My library recently added Chicago Apartments: A Century of Lakefront Luxury by Neil Harris to its local history collection. It is a big, heavy book, and I was uncertain how interesting it would be to read. The introductory chapters look rather flat at a glance, and most of the buildings included in the book get a fairly standardized two-page spread. I need not have worried. The author includes a good mix of factual details and human interest notes to keep the reader’s attention, and all the photographs and apartment floor plans tell a story of their own.
The later half of the 1920’s, just before the Stock Market Crash and the Great Depression, was the great era of the luxury apartment building in Chicago. All along the shores of Lake Michigan, from south of Jackson Park to north of Lincoln Park, developers were erecting taller and grander apartment buildings, most of which survive today. Nearly three quarters of the buildings in this book date from that era. Some are even older. A few are newer.
I have favorites in this book.
Jackson Towers (page 60) is a Spanish Renaissance influenced apartment building with an 18-story tower and two 15-story wings that faces the Museum of Science and Industry. Some of the duplex apartments have two-story living rooms with great arched windows. Former White sox owner Charles Comisky once lived there.
The plans for the Jackson Shore Apartments at 5490 South Shore Drive show that many of the residences included a library, an orangerie, and two rooms for the live-in maids. $500 a month was lot of money in 1916.
Sterling Morton’s duplex apartment at 1260 North Astor Street had huge bathrooms. He also had three maids’ rooms. Did maids get private rooms?
On page 120 is a photograph of a really nice library with lots of bookshelves in the Bradley Apartments at 20 East Cedar Street. Readers will soon discover that almost all nice apartments from the 1920s include libraries with comfy chairs for reading. That’s real luxury!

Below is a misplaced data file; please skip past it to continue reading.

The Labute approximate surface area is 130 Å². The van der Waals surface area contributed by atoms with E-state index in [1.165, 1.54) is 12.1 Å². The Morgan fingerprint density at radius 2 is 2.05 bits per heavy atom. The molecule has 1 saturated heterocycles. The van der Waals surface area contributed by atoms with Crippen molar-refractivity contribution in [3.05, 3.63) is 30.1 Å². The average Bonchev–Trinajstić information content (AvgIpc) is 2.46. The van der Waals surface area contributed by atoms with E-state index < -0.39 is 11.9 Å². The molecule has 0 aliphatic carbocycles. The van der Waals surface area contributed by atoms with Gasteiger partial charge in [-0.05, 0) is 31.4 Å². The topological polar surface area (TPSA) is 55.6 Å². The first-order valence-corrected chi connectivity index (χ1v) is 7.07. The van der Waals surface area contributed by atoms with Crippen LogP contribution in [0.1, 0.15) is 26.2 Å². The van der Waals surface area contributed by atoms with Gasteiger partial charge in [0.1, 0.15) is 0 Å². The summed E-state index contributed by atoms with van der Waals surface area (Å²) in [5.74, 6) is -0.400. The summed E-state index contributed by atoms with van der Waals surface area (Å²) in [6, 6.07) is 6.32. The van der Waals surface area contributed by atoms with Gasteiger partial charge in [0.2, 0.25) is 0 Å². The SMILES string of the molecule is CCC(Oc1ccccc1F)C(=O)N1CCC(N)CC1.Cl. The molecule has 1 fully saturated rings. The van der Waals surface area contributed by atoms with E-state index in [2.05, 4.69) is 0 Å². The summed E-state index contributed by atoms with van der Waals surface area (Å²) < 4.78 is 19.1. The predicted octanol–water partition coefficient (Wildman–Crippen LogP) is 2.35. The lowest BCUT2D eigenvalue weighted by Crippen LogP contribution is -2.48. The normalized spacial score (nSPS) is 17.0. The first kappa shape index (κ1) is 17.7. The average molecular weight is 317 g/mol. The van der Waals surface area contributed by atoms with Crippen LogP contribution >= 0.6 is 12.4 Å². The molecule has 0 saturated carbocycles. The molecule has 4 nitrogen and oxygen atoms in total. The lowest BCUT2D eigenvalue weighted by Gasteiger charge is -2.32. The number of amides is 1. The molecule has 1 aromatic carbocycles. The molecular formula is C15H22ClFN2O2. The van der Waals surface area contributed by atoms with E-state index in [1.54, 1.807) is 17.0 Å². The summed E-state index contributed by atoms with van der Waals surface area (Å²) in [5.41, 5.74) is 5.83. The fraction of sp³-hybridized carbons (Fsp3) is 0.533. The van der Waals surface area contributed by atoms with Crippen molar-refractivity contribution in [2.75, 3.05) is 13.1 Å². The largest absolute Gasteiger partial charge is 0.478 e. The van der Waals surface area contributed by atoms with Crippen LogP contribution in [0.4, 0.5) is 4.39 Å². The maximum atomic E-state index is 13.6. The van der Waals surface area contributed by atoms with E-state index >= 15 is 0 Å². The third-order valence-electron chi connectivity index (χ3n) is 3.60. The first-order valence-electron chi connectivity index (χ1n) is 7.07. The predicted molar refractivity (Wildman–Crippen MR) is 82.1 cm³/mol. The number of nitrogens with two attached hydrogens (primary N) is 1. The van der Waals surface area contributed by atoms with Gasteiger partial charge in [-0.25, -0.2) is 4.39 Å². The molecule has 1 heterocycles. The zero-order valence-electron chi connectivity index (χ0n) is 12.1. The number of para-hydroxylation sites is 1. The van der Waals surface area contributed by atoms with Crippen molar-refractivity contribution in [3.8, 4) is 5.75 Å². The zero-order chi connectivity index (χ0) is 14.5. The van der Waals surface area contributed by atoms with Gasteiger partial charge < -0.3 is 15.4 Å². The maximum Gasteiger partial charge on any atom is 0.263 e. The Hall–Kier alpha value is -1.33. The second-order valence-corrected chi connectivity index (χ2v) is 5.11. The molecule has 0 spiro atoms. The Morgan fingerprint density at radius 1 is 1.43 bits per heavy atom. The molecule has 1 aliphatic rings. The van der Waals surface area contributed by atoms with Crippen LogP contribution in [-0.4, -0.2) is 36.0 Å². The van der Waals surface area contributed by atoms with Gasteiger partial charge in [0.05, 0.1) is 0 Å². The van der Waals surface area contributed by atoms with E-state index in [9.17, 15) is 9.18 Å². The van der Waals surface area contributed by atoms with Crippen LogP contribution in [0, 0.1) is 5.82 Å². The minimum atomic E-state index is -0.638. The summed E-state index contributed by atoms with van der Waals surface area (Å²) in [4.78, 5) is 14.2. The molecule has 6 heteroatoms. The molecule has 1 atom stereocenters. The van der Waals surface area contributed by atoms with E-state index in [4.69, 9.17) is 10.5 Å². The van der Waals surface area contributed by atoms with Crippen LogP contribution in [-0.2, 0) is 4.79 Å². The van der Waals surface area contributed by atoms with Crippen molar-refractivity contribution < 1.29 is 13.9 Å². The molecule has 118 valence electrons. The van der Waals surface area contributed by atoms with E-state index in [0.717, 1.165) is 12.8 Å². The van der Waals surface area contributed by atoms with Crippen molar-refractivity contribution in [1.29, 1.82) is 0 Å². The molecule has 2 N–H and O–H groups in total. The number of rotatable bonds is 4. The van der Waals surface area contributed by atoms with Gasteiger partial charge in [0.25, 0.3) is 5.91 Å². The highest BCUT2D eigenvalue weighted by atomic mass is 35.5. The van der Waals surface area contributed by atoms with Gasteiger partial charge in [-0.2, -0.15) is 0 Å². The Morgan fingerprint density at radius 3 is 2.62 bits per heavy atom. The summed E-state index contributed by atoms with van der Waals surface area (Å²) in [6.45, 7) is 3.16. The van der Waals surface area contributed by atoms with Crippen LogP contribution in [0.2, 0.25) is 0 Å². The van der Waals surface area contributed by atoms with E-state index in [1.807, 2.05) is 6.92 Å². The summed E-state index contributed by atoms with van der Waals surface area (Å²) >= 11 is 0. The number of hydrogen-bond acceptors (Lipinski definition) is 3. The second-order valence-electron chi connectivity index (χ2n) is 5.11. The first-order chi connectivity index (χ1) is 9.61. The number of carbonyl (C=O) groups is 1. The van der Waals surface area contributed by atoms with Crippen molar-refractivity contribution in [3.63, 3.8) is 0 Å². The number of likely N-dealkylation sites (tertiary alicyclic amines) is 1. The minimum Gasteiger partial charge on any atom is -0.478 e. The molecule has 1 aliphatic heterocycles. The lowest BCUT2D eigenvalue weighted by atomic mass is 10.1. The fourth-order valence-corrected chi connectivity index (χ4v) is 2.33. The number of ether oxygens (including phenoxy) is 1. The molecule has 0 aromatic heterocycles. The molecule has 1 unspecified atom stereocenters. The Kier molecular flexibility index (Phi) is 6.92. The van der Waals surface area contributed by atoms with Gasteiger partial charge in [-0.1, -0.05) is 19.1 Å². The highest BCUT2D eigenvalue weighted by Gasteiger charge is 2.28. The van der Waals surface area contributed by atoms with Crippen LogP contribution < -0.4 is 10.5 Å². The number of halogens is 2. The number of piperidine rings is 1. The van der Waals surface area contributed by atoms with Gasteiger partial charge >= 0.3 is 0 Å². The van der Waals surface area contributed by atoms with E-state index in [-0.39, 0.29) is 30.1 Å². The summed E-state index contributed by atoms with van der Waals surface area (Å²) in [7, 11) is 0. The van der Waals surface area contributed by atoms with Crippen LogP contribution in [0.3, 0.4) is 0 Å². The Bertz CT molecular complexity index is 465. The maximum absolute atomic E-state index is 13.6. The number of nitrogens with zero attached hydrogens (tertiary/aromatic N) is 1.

The plan for the Stewart Apartments at 1200 North Lake Shore Drive has five bedrooms for servants and one for the house keeper. All the plan labeling is in French, i.e. chambre de domestique, la sale a manager des domestiques, le petit salon, and of course, le biblioteque.
The book does show some modest apartments that were significant in the development of Chicago residential history. Page 125 shows how the Hotel St. Benedict Flats were subdivided in the 1980s. The kitchen of one apartment is only 3 by 12!
Look at page 254 to see where Mies van der Rohe, noted for his modern architectural design, lived. Many critics agree that he made an ironic choice.
There are so many interesting buildings in Chicago. Whenever we drive along Lake Shore Drive, we pass by many of them so quickly that we never get a good look. I would now like to take a Chicago apartment tour.
People who like architectural history will enjoy this book, as will those who like to peak into the homes of the wealthy.
Harris, Neil. Chicago Apartments: A Century of Lakefront Luxury. New York: Acanthus Press, 2004. ISBN 0926494252